Hannah took her pain and her longing directly to God “deeply distressed, she prayed to God, weeping bitterly.”
Primarily Hannah’s story is testament to the power of God, the ability of God to overcome the obstacles of our human world, to hear the cries, pain and longing of faithful women, and to use their perceived weakness, to bring life and transformation to the world.
Hannah’s story enables us to say with confidence that God hears, God knows and understands the pain of those struggling with infertility or loss. God hears and draws close and responds to all those who are in deeply felt need, for whatever reason.
Secondly, Hannah’s story tells us that God is able to work with us in those places of pain and sorrow, loss and grief, longing and despair, God works with us to bring about transformation and new life. This is the heart of our faith, it is the message of the crucifixion and resurrection.
And Hannah’s story shows that this applies to every area of our lives, the most personal and intimate, the most heartbreaking and challenging.
God is with us right there in our brokenness, as on the cross – and there is resurrection hope.
New life can break in to places of hopelessness, a new future can be made.
The significant thing is Hannah’s openness to God.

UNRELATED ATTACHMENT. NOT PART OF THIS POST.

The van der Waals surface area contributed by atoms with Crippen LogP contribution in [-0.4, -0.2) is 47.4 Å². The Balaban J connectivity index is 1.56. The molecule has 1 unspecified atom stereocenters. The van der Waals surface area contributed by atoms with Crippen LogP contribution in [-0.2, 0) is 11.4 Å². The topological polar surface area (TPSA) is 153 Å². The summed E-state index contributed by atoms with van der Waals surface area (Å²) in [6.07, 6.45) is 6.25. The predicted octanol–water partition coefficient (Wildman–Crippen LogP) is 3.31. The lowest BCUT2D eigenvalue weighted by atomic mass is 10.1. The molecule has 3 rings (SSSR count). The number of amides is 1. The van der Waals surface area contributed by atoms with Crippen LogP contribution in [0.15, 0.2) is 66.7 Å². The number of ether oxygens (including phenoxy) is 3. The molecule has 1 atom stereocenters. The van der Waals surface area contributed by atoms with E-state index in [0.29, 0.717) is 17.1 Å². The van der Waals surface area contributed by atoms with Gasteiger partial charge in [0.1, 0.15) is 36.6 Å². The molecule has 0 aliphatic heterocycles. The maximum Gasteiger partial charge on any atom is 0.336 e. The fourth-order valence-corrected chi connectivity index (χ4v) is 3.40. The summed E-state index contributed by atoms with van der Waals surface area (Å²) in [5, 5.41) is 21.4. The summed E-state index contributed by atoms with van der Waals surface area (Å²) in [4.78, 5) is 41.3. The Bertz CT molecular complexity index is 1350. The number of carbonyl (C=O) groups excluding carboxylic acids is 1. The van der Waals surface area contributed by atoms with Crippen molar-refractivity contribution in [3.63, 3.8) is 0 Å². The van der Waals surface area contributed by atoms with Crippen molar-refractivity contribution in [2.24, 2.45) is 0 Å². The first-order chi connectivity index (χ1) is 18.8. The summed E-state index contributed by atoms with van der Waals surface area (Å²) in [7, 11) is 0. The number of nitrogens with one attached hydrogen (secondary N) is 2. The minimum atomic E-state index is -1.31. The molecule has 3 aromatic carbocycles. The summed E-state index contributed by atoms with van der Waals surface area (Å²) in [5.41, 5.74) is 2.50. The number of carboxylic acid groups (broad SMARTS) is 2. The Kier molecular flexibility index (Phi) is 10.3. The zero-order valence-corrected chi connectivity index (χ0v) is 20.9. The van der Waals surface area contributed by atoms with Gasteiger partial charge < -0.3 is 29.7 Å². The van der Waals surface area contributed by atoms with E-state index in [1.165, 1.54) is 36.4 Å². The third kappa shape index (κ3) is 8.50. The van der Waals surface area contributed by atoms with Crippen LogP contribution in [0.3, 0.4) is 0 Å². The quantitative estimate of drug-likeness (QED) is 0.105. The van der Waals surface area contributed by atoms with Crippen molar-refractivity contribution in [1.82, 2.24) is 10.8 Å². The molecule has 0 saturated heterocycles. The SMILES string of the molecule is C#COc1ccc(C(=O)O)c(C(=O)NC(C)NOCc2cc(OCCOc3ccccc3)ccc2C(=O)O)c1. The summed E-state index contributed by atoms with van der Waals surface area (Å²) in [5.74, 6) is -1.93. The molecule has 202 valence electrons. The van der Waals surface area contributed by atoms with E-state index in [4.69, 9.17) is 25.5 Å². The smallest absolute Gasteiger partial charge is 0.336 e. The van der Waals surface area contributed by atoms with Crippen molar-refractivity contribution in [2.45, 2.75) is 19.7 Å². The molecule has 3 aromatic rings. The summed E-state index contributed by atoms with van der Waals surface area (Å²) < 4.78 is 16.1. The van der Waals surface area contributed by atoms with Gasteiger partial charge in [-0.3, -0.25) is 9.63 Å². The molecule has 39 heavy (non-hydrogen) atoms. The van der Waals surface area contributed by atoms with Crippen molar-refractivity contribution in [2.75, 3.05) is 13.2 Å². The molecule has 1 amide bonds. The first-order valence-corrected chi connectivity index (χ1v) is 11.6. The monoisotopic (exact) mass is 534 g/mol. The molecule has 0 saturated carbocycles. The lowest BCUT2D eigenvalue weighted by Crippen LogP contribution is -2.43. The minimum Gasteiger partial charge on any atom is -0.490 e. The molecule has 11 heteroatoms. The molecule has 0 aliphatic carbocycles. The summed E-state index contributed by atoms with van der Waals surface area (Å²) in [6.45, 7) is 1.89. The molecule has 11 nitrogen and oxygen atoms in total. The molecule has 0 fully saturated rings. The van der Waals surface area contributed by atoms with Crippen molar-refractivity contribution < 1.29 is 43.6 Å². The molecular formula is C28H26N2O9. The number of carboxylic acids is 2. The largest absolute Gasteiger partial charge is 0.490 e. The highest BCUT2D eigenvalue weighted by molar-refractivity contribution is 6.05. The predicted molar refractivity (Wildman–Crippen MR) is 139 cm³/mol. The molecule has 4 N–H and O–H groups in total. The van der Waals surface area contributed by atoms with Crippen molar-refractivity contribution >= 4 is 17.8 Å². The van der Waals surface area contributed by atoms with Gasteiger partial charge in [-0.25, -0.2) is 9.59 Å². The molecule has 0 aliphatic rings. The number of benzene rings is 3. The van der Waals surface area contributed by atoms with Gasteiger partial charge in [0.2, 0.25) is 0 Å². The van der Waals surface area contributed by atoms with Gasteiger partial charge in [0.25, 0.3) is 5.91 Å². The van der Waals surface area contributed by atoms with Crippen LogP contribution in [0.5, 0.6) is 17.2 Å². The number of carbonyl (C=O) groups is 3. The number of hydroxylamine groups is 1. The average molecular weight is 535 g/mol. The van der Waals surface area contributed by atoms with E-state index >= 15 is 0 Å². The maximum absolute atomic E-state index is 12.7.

An openness so great that the priest accuses her of being drunk!
Hannah is real with God. In the gritty reality of her pain, and longing and brokenness, Hannah cries out to God just as she is, wholly woman (Holy woman!).
And God’s response is fulsome and loving and life-giving for Hannah, though not without cost.
Hannah’s faith and example show us:
- firstly that, God Knows, God hears and understands the things that matter most deeply to us in our hearts.
- and secondly, that God is able to work with us in those difficult places to bring about transformation and new life
But for that to be true for us in our lives, we need to have Hannah’s courage to
- be honest and real before God
- and to trust: to trust not only in God, but also to trust in ourselves as Hannah did, so that God’s abundant new life may spring up in us.
At our diocese Disability Forum a few months ago, we did a Bible quiz about disability, using resources from “Through the Roof”, an organisation promoting disability inclusion in churches. We were all surprised when the answer to the question “what was the most feared disability in biblical times?” was “infertility”. (We all thought “leprosy”.) It made us think about our attitudes towards that and other hidden conditions that may make people feel excluded from “normal” society.